Easy Essay Topic

Writing an essay can be a daunting task for both teachers and students in terms of creating and crafting a high quality essay,  and finally editing and grading them.

It seems though we may have overlooked one of the toughest steps in writing an essay and that is actually selecting an appropriate and interesting topic for your students.

Thankfully I have put together a list of 25 great essay topics that might just make that process a little easier.  Enjoy.  And remember to add any other great suggestions in the comment section below.

If you are still struggling with the essay writing process and need further guidance be sure to check out our definitive guide to writing a great essay. 

  1. Zoos are sometimes seen as necessary but not poor alternatives to a natural environment.  Discuss some of the arguments for and/or against keeping animals in zoos.
  2. Imaginethat your teacher wants to teach a new subject for the next few weeks.  Your teacher will take suggestions, and then let the students vote on the new subject. What subject should your class choose? Write an essay to support your choice and to persuade the other students to vote for your choice.
  3. Are actors and professional athletes paid too much?
  4.  Should teachers have to wear uniforms or have a dress code?
  5. Since the invention of nuclear weapons we have had a long period of GLOBAL peace and stability.  Are nuclear weapons global peacemakers or killing devices?
  6. Should boys and girls be in separate classes?
  7. Is the death penalty effective?
  8. To what extent is the use of animals in scientific research acceptable?
  9. What age is appropriate for dating?
  10. Pretend you woke up one day and there were no rules. People could suddenly do whatever they wanted! Explain what the world would be like. Use your    imagination!
  11. Should student’s textbooks be replaced by notebook computers?
  12. Should students be allowed to have cell phones in elementary and high schools?
  13. Should wealthy nations be required to share their wealth among poorer nations?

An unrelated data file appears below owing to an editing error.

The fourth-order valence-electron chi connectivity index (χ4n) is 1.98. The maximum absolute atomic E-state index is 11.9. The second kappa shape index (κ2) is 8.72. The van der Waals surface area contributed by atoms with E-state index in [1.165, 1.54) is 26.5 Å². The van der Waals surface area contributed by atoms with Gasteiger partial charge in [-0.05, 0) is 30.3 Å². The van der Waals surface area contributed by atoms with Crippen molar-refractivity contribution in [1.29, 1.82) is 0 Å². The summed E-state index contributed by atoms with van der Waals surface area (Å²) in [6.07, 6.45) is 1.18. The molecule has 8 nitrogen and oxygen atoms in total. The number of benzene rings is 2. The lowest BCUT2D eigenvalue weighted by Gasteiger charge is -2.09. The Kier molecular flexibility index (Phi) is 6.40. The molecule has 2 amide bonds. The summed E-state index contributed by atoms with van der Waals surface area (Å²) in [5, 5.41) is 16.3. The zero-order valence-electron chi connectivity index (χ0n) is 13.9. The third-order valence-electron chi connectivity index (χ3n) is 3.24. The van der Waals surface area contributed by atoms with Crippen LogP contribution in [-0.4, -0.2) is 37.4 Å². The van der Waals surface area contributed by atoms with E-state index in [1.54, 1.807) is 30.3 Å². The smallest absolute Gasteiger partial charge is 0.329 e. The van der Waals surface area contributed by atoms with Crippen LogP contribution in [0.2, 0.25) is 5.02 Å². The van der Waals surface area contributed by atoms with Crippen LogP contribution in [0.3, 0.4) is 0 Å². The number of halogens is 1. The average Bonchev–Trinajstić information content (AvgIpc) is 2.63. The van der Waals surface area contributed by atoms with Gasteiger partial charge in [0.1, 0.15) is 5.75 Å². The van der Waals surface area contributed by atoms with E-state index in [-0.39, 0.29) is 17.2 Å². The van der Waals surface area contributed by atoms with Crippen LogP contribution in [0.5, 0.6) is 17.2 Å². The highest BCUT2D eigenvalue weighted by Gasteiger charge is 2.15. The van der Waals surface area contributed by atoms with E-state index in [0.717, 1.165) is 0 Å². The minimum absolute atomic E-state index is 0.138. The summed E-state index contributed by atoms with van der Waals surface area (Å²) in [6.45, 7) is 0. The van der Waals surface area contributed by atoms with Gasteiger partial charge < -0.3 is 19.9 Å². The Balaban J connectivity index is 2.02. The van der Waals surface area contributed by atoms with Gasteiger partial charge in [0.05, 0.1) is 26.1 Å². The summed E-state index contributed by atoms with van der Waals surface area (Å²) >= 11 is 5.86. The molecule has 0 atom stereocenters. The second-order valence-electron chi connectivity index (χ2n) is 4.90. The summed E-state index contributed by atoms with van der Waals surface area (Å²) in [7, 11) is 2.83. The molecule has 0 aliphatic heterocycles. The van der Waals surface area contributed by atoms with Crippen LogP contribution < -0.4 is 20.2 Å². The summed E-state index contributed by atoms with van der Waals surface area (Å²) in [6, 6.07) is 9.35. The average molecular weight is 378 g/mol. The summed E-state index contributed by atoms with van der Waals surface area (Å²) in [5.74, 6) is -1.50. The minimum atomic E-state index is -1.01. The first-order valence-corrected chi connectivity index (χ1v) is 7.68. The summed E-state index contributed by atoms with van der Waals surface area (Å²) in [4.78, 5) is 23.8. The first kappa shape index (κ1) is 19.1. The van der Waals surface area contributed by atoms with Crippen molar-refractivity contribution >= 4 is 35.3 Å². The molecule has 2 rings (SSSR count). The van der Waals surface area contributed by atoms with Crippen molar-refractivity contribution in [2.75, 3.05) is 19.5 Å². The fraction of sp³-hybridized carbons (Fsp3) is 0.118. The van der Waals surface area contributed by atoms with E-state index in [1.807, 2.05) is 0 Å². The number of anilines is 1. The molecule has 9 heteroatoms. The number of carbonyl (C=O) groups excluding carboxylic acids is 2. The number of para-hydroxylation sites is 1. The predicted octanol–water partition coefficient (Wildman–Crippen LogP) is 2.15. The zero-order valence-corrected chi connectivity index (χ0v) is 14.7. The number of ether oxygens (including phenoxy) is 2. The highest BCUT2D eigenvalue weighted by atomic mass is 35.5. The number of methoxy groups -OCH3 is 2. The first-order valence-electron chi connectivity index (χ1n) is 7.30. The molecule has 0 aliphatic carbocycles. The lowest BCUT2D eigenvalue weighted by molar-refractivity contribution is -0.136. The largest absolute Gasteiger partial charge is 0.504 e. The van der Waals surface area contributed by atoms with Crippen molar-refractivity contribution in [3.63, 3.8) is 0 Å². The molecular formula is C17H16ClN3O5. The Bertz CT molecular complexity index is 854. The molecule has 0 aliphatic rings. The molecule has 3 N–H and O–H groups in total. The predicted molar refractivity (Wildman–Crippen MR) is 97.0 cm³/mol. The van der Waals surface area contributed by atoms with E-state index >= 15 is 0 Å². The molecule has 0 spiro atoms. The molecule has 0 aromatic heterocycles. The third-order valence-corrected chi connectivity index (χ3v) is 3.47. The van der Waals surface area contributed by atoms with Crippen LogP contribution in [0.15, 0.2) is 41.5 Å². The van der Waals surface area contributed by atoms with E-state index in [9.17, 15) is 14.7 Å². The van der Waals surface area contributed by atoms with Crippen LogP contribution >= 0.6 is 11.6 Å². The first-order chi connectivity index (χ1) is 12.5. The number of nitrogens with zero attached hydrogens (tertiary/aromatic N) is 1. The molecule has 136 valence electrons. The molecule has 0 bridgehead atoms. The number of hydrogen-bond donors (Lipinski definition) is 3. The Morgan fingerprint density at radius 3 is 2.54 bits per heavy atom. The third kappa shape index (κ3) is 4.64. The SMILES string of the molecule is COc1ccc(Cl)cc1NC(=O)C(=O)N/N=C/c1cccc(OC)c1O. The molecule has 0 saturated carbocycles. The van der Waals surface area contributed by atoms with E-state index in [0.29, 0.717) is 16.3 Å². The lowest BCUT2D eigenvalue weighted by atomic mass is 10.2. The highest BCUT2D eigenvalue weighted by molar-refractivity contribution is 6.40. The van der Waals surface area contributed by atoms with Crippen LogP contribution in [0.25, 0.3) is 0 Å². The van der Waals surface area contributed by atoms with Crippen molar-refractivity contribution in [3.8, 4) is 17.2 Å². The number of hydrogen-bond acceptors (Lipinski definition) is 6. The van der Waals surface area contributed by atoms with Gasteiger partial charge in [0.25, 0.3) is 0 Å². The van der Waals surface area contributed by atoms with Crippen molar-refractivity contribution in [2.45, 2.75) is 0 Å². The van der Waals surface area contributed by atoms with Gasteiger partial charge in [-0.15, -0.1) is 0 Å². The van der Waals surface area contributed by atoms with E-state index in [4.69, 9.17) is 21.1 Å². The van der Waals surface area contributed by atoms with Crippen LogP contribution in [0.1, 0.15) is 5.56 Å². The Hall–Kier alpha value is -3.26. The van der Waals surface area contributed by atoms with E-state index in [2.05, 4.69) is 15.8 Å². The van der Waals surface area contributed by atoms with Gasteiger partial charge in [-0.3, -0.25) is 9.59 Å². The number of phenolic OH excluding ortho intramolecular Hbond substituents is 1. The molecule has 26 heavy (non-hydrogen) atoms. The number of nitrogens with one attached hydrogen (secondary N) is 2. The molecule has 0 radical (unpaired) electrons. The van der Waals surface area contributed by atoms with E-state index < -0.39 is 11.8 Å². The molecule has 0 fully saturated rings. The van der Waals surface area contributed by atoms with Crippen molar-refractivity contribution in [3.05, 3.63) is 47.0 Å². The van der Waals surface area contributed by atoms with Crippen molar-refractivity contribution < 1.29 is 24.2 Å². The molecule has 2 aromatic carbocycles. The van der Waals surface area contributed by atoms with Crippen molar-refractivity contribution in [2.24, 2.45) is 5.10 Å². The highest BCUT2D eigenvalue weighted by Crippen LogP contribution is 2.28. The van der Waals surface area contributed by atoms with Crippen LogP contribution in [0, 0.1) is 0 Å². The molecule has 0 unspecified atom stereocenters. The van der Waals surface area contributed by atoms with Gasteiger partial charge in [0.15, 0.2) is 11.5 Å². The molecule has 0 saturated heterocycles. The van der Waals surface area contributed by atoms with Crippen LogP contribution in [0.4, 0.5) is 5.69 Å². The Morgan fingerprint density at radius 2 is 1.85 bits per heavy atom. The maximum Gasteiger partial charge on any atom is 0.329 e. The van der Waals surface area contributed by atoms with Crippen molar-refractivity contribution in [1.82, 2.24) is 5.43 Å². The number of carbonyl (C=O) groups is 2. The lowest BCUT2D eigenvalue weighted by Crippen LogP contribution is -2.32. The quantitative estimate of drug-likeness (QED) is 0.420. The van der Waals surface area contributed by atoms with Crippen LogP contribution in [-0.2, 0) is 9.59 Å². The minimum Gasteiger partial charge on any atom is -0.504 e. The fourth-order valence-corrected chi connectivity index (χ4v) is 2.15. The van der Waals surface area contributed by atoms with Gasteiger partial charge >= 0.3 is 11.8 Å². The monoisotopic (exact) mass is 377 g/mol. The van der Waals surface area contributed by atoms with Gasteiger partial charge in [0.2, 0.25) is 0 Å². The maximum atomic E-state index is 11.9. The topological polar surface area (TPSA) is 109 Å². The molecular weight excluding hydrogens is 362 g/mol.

14. Should money be spent on space exploration?
  15. Is fashion important?
  16. Are we too dependent on computers?
  17. Ifyou had the opportunity to bring any person — past or present, fictional    or nonfictional — to a place that is special to you (your hometown or    country, a favourite location, etc.), who would you bring and why? Tell us    what you would share with that person
  18. Most high level jobs are done by men. Should the government encourage a certain percentage of these jobs to be reserved for women?
  19. Should students be allowed to grade their teachers?
  20. In your opinion what factors contribute to a good movie?
  21. The destruction of the world’s forests is inevitable as our need for land and food grows.  Do you agree?
  22. Many parents give their children certain chores or tasks to do at home. Should    children have to do chores or tasks at home? Be sure to explain why you    think it is a good idea or a bad idea. Include examples to support your    reasons.
  23. Should the voting age be lowered to thirteen?
  24. Should the government place a tax on junk food and fatty snacks?
  25. Should more be done to protect and preserve endangered animals?

As a college student, I majored in journalism. That means I have a lot of experience in all types of writing. In order to major in a communications-related field, students must take a rigorous schedule of English courses, which means a whole lot of essay writing.